Even though we’re on the wrong side of the tracks (in this case, Pacific Coast Highway), every July 4th we get to watch the Paradise Cove pyrotechnics from our balcony. It’s huge treat for us humans but not much fun the neighborhood dogs. As he’s done for the past 5 years, poor Tanner spent several hours shivering like a North Pole skinny dipper while searching in vain for a place to escape the skyrockets and firecrackers. Four days later, he’s still not back to his normal, easy-going self.
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While Independence Day celebrates America’s breakup with England, this year the holiday brought us some love from the U.K. in the form of a glowing review of GIMME SHELTER courtesy of Emma Powell and The Review Group. Here’s hoping that her kind words lead U.K. dog lovers to rush out and buy a copy. From the review: “You don’t have to be a dog lover to appreciate this book. I was happy to review it as I have always had German Shepherds, my latest one a rescue with problems, so can empathise with judgemental attitudes that surround certain breeds. But this book is so much more than dogs; it’s a person’s story of how he developed coping mechanisms, life-changing attitudes and how hard it is to work at changing lifestyles. By having to work with a dog that had issues, such as fearing everything, surrounded by people with preconceived ideas of the dog, the author cleverly shows how this path forced him to take his own issues to hand. The author is very honest and open that he has anger problems stemming from childhood and through his 20s and I think this is a very difficult and brave thing to do. “
|Tanner…American Staffordshire Terrier & Yankee Doodle Dandy
|If they’re anything like their Yankee counterparts, they’ll likely enjoy the book’s sidebars that offer tips on training and dog care, as well as pertinent statistics about dog-human interactions, such as dog bites and how to prevent them. Cesar Millan’s latest newsletter puts the annual number of U.S. dog bites at 4.5 million, with 31 fatalities. On the surface, these numbers suggest that man’s best friend is nothing of the sort. As Tanner will attest, it’s crucial for pet guardians to train and socialize their dogs and to safely restrain them if they show aggression towards people or other animals. But before you muzzle Bowser or show him the door, consider that every day in the U.S. 4.5 children die from abuse and neglect and that the Center for Disease Control is predicting 33,000 gun fatalities for 2015.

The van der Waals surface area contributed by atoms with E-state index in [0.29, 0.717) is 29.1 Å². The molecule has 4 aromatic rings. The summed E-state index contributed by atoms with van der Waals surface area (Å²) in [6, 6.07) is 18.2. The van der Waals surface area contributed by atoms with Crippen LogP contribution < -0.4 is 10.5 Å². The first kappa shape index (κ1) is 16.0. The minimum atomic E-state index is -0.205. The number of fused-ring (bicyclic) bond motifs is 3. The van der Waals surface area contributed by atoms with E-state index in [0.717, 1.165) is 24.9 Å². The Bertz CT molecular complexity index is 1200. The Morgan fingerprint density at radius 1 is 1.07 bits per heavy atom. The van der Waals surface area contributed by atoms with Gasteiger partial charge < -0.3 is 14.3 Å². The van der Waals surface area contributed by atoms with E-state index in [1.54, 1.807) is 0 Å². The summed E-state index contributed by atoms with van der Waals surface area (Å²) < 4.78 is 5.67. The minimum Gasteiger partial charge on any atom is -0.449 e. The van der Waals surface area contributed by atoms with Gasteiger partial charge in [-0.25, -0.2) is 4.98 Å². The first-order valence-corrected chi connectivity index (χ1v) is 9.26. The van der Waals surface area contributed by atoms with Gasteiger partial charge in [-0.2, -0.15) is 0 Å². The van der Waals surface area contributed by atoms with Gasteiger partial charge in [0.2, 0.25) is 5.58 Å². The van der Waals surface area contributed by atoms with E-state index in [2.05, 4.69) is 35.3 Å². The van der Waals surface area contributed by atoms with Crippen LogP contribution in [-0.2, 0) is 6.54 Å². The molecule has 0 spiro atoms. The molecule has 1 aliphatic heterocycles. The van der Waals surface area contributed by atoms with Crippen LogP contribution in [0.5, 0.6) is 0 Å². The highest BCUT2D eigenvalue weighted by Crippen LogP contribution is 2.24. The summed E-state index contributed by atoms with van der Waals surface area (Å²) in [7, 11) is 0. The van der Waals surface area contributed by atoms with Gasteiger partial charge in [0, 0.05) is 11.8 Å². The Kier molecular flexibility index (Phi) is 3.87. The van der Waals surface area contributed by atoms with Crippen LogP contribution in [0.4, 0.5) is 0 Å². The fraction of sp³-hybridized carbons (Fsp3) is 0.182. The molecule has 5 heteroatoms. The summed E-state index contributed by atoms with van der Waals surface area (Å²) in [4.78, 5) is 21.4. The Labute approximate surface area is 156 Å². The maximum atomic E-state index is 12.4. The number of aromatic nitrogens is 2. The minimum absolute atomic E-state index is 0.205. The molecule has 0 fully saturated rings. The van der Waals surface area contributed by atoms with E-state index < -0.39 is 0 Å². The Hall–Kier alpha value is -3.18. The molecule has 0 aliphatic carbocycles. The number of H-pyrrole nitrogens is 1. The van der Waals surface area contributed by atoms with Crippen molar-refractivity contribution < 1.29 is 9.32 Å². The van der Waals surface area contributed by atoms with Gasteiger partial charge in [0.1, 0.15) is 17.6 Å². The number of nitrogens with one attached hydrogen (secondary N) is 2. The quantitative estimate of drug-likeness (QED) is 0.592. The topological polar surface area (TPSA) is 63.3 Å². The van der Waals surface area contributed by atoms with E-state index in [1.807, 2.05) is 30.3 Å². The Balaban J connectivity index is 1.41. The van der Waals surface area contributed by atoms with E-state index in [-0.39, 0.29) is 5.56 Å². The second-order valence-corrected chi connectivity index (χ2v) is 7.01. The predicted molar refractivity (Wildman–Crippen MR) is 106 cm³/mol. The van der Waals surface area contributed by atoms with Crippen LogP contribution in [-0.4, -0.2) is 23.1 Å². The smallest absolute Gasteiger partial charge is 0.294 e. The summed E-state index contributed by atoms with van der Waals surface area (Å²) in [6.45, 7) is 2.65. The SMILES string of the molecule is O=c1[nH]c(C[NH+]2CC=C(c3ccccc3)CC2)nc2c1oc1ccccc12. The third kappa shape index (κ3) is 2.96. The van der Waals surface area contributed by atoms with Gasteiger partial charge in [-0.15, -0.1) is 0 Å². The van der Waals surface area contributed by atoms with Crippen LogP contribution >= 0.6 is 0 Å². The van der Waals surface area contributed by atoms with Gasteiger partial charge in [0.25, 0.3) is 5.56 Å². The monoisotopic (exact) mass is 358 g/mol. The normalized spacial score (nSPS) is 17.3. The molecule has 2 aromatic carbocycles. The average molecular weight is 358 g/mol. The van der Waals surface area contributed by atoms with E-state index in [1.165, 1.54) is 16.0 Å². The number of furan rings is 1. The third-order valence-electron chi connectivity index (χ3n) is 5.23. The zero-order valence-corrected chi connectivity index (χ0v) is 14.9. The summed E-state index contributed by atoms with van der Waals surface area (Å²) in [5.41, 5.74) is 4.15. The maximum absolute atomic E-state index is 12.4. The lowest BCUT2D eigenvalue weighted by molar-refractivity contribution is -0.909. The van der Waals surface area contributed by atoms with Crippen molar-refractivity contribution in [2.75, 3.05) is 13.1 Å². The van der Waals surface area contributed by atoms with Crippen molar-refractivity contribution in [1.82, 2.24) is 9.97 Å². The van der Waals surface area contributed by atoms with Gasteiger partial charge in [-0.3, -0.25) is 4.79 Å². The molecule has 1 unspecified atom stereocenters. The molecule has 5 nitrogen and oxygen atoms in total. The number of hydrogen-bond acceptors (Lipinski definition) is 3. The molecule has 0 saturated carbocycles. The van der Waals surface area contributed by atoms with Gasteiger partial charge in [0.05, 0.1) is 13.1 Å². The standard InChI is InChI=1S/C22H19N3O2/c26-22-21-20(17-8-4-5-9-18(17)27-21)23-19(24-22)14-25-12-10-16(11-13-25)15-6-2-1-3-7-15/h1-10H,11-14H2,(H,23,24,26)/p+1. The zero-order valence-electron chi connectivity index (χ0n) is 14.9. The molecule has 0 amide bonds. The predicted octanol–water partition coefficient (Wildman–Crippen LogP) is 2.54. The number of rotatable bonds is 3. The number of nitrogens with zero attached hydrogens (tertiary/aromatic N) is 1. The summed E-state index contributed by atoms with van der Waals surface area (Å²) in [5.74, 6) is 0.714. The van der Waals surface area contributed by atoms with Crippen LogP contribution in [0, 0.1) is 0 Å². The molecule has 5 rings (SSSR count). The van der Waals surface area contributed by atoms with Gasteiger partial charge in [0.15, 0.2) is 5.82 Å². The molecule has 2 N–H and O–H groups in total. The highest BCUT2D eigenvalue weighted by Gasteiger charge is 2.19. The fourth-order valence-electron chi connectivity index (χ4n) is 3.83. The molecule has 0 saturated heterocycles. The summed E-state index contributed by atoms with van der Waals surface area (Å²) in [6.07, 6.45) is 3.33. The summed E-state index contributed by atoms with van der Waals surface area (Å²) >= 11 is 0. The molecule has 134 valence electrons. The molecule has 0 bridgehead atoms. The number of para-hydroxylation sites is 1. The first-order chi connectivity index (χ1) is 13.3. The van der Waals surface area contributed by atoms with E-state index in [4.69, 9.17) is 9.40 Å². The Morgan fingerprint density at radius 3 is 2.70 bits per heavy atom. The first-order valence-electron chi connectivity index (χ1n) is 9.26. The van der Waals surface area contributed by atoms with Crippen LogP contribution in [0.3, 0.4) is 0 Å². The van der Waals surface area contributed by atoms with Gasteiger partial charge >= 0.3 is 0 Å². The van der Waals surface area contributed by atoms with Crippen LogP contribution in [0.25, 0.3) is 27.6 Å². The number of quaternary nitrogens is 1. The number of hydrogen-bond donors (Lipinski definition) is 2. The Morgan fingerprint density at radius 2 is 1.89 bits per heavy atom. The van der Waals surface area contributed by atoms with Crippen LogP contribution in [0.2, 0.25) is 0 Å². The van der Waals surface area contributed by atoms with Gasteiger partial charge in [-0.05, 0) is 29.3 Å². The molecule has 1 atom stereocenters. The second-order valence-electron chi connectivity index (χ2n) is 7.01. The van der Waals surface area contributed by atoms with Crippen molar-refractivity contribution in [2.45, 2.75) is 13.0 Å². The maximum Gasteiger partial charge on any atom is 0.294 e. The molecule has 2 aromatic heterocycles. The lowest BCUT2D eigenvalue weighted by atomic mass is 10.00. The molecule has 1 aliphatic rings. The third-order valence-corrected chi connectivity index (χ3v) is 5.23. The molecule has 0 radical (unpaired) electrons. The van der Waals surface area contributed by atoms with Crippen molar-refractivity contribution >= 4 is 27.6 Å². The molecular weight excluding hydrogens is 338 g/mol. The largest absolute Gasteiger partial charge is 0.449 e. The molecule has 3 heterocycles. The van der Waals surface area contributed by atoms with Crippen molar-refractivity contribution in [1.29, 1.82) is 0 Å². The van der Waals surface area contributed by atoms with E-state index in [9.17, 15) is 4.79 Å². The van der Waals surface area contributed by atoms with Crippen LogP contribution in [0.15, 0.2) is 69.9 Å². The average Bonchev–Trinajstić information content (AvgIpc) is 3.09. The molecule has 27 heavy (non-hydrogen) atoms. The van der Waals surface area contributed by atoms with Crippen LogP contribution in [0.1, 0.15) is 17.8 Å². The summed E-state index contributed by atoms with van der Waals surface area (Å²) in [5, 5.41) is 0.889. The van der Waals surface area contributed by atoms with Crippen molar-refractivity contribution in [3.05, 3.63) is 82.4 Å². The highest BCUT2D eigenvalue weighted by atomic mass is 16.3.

Those of you familiar with Tanner’s story will remember that, when he first left the shelter, he was one very skittish pup. A scuffed shoe or a dropped plate would send him flying. Thanks to Eugenie’s constant affection (she never took her hands off him) and my concerted efforts to reform my foul temper, he finally began to relax. First, we were able to coax him up onto the sofa for TV cuddles. Then, he learned to stretch out on our bed when invited. Of course, he stayed in the middle, close enough to let us touch him but far enough away to avoid us when he chose. Just recently, though, that’s begun to change. When we’re watching movies in bed (been enjoying Ric Burns epic documentary New York) he been allowing Eugenie to drape her legs across his body. And the other night, he curled up in my lap! I’d been busy working at probation and doing a hurry-up rewrite on my play so we think it was his way of saying that he missed me. Regardless, it was awesome to see him acting like the beloved family dog that he is.
We’ll see how he handles the fireworks and firecrackers this week. Even if he freaks, we’ll be there to buck him up.
note: Since I penned the ‘June Gloom’ headline, we’ve had most blue, sunny skies. Maybe my public kvetching moved the weather gods. Either that or we’ve been lucky for a change.